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Mechanism of dispersing an active component into a polymeric carrier by the SEDS-PA process

He, Wenzhi, Jiang, Zhaohua, Suo, Quanling, Li, Guangming
Journal of materials science 2010 v.45 no.2 pp. 467-474
atomization, carotenes, coprecipitation, droplets, encapsulation, mass transfer, microparticles, nanoparticles, phase transition, polymers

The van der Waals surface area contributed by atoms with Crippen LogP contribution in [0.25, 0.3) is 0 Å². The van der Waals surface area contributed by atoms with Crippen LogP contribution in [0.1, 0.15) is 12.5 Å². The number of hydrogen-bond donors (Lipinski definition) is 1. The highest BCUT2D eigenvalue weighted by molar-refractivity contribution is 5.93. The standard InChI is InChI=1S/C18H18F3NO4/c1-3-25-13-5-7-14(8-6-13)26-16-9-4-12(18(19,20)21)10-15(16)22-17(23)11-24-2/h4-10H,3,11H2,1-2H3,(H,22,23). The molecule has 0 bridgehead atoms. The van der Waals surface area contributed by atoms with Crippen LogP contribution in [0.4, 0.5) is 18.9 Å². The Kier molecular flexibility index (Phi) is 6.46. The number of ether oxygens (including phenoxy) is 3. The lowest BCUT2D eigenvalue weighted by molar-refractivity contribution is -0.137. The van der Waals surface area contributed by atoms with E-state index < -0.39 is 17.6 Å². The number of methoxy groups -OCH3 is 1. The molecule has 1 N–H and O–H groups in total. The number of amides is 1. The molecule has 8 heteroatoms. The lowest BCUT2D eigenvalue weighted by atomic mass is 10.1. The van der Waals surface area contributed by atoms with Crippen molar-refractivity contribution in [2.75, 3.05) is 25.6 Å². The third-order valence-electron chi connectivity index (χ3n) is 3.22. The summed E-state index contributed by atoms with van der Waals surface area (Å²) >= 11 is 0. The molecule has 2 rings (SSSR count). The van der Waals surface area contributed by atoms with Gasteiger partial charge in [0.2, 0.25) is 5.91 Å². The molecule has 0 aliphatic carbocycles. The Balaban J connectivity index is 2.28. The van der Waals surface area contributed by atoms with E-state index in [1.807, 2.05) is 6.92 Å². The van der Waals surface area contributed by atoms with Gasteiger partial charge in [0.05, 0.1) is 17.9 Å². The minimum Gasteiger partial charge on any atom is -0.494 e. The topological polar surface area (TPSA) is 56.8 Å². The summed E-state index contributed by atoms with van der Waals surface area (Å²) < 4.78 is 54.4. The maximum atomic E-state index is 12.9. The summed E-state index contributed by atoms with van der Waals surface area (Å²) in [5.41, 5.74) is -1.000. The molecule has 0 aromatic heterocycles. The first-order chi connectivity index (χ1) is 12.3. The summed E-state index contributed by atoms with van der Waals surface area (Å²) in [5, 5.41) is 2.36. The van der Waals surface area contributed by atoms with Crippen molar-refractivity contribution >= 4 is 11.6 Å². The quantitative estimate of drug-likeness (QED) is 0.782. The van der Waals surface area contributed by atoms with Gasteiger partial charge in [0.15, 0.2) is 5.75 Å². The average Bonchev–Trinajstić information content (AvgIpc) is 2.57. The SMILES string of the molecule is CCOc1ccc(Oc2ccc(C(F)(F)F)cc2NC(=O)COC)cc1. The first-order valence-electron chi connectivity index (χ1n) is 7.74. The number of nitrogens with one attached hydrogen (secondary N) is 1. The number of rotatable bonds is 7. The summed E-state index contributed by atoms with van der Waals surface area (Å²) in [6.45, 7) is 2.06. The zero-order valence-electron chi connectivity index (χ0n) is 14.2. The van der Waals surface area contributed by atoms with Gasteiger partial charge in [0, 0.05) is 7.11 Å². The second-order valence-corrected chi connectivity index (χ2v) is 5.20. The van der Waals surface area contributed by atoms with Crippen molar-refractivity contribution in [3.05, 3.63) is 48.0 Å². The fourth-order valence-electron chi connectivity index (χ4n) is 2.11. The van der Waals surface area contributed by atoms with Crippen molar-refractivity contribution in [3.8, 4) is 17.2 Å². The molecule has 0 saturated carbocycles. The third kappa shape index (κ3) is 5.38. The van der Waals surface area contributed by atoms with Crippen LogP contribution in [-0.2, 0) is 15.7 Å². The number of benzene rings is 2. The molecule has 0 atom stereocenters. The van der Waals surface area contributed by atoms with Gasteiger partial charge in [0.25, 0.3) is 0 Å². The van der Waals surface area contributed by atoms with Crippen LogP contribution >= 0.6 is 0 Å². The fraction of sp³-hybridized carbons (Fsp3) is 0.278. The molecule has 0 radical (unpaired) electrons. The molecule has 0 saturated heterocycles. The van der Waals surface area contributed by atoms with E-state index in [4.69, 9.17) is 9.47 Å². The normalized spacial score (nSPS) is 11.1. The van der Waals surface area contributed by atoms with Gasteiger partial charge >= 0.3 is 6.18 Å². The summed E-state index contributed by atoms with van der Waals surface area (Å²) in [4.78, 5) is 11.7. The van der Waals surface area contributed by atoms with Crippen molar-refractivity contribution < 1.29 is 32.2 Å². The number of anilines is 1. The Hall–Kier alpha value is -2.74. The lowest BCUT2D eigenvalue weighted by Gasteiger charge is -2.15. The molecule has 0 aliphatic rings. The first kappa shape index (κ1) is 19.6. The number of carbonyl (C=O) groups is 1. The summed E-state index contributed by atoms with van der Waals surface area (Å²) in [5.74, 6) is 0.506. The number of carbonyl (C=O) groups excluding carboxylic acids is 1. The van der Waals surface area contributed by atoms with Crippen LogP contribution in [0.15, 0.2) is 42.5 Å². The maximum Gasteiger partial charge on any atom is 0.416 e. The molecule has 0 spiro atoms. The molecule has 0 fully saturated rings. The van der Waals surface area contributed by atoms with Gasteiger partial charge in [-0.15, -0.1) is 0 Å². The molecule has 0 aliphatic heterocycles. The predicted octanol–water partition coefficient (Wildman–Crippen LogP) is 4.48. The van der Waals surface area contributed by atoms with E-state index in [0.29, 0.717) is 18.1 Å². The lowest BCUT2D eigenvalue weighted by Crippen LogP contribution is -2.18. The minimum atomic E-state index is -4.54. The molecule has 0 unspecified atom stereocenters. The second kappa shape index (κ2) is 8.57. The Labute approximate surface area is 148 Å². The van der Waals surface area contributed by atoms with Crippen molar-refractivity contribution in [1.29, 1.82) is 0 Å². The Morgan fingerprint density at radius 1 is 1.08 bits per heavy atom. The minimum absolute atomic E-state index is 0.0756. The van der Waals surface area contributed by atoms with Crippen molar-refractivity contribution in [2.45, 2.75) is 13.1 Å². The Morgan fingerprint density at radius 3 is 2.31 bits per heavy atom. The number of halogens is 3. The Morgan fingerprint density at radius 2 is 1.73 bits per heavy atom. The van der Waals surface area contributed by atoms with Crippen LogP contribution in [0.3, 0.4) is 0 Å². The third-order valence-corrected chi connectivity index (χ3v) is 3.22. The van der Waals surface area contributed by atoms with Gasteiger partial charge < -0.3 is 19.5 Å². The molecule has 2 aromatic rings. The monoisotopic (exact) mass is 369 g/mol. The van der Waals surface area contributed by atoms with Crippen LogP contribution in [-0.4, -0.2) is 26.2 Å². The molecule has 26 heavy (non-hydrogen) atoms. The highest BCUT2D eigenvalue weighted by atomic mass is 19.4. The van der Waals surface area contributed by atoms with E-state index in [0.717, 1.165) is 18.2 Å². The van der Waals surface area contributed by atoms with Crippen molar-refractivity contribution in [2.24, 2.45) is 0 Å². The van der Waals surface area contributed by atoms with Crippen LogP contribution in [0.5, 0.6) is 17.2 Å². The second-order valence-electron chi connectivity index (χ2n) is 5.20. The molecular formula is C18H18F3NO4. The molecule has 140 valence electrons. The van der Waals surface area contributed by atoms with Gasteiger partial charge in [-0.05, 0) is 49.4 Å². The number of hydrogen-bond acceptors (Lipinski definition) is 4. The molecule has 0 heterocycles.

Supercritical fluid anti-solvent precipitation has been attracting widespread attention due to its distinctive advantages, and has exhibited a great perspective of application in the production of polymer-based composite micro- and nanoparticles. In this study, based on the experiment results of production of carotene-loaded polymer PEG or L-PLA composite microparticles using solution enhanced dispersion by supercritical fluids through prefilming atomization (SEDS-PA) process, the possible mechanism of dispersing an active component in a polymeric carrier by the SEDS-PA co-precipitation was deduced. The mechanism is mainly the formation and growth of the active component (carotene) nuclei in the polymer-rich phase induced by mass transfer and phase transition, and the polymer capture/encapsulation of active component particles generated in an expanded solution droplet caused by the collision among these particles and polymer-rich phase. There are four factors that could influence the sizes and morphologies of the SEDS-PA precipitates. They are, respectively, atomization of solution, prompt and persistent super-saturation of the expanded droplets, breakup of the expanded droplets with interstices and the particle agglomeration caused by collision in the SEDS-PA process. The integrated effect of these factors dominates the sizes and morphologies of the SEDS precipitates.